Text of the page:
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If XP is alive and well in your school, so are the chances of lawsuits

The 2014-2015 school year will go down in record as “Year of Big Data”….well at least the fear of big data in schools. Educational experts, private citizens and politicians all expressed concern, fear and even hysteria towards an effort to standardize how data was shared between databases. The nonprofit inBloom, based on a valid need and idea for K-12 schools, ultimately ceased operations for – depending the side of the fence you sit upon – rational or irrational fears on how the data could be exposed and used for inappropriate purchases.Microsoft-Deutschland-Bye-Bye-XP-Ballon-Aktion-1373130883-0-0.jpg


If these bloggers and experts were sincere in their efforts to protect data in schools, I wonder why all of them are silent on an issue impacting the majority of school systems across the U.S. potentially exposing confidential student data and personal information into the waiting hands of hackers worldwide. If a recent survey of New York State school board members is true, and 75% oppose data sharing, then why are they all silently allowing an almost certain threat to security in their districts continue into the 2014-2015 school year?


Very simply, schools are continuing to leverage computer operating systems that leave their schools and districts vulnerable to attack, where personal information on students and employees may easily occur. While Windows XP comes to mind, I’m not surprised when I still see even older versions of Windows and Mac operating systems from prior decades still in use. As long as those machines remain connected to your network and internet, they serve as gateways to your confidential information.


What Happens When Your System is Breached?

The most common result of a breach is the insertion of some form of malware into the computer. Malware is a catchall term for malicious software, and it can take on forms too numerous to adequately cover in any one blog post. The type of malware inserted very much depends on the attacker’s intentions, however. I will focus on two, most likely to be sensitive to use in schools:

  • Espionage-driven attacks are generally rare until you get into state-sponsored or state-run cyberattacks and aimed at gaining access to sensitive or classified information. This can also include students, looking to penetrate the student information systems to view or alter grades, as well as access sensitive data on themselves or other children.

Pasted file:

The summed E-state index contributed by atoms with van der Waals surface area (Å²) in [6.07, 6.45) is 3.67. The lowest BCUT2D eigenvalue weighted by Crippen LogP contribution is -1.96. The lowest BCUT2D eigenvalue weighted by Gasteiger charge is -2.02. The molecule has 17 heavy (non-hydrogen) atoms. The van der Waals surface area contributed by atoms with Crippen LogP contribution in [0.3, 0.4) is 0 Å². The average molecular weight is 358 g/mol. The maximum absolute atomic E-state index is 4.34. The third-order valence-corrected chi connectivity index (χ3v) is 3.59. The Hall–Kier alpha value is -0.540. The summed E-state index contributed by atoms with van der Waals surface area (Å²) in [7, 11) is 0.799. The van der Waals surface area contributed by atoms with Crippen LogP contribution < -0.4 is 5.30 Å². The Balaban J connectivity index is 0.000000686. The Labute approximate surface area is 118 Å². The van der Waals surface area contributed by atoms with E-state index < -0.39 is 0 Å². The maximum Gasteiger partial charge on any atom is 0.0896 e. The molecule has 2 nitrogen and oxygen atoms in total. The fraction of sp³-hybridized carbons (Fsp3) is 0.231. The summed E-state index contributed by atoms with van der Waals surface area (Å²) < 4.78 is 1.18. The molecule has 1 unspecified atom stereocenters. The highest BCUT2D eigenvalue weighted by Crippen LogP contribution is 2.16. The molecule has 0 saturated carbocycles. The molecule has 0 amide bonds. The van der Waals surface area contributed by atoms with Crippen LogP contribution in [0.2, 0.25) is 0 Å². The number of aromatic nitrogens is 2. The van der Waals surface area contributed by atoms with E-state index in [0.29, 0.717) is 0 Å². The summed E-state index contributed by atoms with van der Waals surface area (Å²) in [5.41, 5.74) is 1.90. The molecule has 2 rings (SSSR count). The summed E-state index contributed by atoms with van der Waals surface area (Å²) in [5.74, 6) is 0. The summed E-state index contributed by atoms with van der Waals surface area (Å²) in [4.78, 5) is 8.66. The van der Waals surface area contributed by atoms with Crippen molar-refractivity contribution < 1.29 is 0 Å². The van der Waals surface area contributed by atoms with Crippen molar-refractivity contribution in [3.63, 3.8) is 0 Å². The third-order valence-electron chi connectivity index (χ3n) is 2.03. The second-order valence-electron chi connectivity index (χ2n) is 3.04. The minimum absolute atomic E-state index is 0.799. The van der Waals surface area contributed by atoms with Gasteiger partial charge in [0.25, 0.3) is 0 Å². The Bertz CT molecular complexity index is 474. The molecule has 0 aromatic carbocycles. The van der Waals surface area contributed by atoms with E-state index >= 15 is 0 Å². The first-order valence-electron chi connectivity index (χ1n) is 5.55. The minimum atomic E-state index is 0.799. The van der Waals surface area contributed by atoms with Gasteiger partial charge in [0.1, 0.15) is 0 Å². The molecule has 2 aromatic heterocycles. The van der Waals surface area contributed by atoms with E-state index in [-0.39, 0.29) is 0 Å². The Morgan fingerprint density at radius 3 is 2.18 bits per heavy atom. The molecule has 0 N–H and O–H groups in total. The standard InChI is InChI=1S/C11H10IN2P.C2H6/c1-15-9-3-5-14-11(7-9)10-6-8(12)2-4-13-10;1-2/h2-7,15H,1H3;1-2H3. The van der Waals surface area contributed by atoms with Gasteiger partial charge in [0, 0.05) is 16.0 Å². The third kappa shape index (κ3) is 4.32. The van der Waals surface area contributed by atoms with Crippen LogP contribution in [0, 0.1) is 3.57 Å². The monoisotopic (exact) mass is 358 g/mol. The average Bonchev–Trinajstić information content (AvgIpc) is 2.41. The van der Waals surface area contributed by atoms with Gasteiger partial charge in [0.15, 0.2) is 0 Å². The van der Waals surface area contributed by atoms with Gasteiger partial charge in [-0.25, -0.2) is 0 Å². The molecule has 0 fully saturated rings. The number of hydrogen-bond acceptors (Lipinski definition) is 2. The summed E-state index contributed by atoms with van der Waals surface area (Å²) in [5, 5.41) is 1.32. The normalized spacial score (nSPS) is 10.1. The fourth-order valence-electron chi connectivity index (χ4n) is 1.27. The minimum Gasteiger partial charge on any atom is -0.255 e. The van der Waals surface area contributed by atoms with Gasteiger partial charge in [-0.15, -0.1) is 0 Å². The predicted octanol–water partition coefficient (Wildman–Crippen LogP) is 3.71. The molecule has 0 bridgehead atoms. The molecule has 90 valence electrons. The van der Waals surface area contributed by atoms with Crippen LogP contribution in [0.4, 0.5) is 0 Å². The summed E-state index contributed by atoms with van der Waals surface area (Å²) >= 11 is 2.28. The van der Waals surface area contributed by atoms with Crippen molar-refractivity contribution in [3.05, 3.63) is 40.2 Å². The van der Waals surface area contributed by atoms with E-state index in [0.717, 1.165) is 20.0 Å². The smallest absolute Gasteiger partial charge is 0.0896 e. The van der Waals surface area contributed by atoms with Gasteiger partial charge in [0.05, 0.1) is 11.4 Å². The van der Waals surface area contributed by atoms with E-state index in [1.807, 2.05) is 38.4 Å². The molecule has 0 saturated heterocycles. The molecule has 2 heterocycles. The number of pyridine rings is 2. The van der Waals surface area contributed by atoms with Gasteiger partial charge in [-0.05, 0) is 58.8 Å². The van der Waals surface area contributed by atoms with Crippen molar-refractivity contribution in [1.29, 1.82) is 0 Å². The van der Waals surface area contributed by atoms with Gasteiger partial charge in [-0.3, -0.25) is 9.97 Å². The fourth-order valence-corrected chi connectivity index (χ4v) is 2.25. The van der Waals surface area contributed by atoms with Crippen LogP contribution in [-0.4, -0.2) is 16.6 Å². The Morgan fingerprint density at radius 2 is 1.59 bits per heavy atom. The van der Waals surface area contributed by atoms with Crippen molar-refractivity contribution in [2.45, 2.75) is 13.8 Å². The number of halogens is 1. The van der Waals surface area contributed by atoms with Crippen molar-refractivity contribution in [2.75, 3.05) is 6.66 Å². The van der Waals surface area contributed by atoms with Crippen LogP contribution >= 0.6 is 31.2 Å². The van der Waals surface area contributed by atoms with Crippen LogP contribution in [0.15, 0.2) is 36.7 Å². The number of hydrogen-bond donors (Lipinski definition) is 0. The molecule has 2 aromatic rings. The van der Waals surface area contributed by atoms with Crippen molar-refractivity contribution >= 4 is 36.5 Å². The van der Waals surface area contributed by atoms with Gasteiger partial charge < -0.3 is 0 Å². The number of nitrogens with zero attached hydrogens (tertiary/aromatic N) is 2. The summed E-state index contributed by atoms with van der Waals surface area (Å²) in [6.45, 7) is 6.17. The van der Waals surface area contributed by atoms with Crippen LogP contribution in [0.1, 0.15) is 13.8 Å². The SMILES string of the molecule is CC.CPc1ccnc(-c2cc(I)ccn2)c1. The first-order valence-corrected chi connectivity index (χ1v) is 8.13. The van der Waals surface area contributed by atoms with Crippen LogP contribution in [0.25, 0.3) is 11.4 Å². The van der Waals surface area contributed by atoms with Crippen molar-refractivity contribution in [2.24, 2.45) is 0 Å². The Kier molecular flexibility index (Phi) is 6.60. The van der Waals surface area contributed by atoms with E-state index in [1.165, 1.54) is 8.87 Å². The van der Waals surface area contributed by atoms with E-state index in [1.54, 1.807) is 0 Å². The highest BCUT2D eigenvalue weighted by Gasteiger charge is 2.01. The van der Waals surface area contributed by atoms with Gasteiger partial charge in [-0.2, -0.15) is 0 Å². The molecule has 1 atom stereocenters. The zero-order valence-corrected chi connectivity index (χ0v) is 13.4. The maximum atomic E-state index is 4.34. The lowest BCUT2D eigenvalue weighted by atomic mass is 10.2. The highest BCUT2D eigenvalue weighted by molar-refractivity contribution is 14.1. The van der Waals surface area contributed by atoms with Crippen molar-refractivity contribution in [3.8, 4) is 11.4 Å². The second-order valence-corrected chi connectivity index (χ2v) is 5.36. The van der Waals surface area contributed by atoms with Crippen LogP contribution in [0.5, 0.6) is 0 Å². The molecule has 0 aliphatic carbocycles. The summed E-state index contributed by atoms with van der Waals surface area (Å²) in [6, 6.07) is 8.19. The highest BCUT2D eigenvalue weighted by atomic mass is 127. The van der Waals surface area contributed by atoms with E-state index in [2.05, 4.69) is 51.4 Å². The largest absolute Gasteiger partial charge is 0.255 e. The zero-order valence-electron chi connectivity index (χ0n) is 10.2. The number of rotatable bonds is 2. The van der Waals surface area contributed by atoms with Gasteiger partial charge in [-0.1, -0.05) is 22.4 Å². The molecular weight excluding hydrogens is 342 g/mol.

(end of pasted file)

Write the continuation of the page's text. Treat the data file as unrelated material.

• Theft-driven attacks are the most common and aimed at, well, theft, be it information theft, identity theft, or financial theft. Malware such as Trojan.zbot – aka “Zeus” – and the Blackshades Remote Access Tool (RAT) give cybercriminals extensive access to an infected computer and its online activity. Zeus, for example, uses keystroke logging and form grabbing to steal login credentials and financial information. Blackshades works a bit differently and gives hackers easy access to infected computers, allowing them to view files, take screenshots, log keystrokes and even turn on a computer’s webcam. In fact, in a different kind of theft, last year a U.S. college student used Blackshades to take nude pictures of Miss Teen USA, Cassidy Wolf, through her computer’s webcam.

Thank you Windows XP

Windows XP first came into education in 2001 and, although later replaced by Vista and Windows 7, continued to be used in low-power netbooks until 2010. But in 2001, long before Facebook even existed, internet use in schools was still limited mostly to labs and controlled searching. Windows XP has served millions of students for well over a decade, and was able to make low-cost netbooks the first truly accessible and affordable modern technology for schools. Adopting 1:1 computing as a trend, no longer a fad, was made possible by your low-processing needs. We, as educators, are truly grateful for its contributions to ICT. But this spring, Microsoft ended support for XP, but an impressive run of over 12 years for an operating system is quite an accomplishment.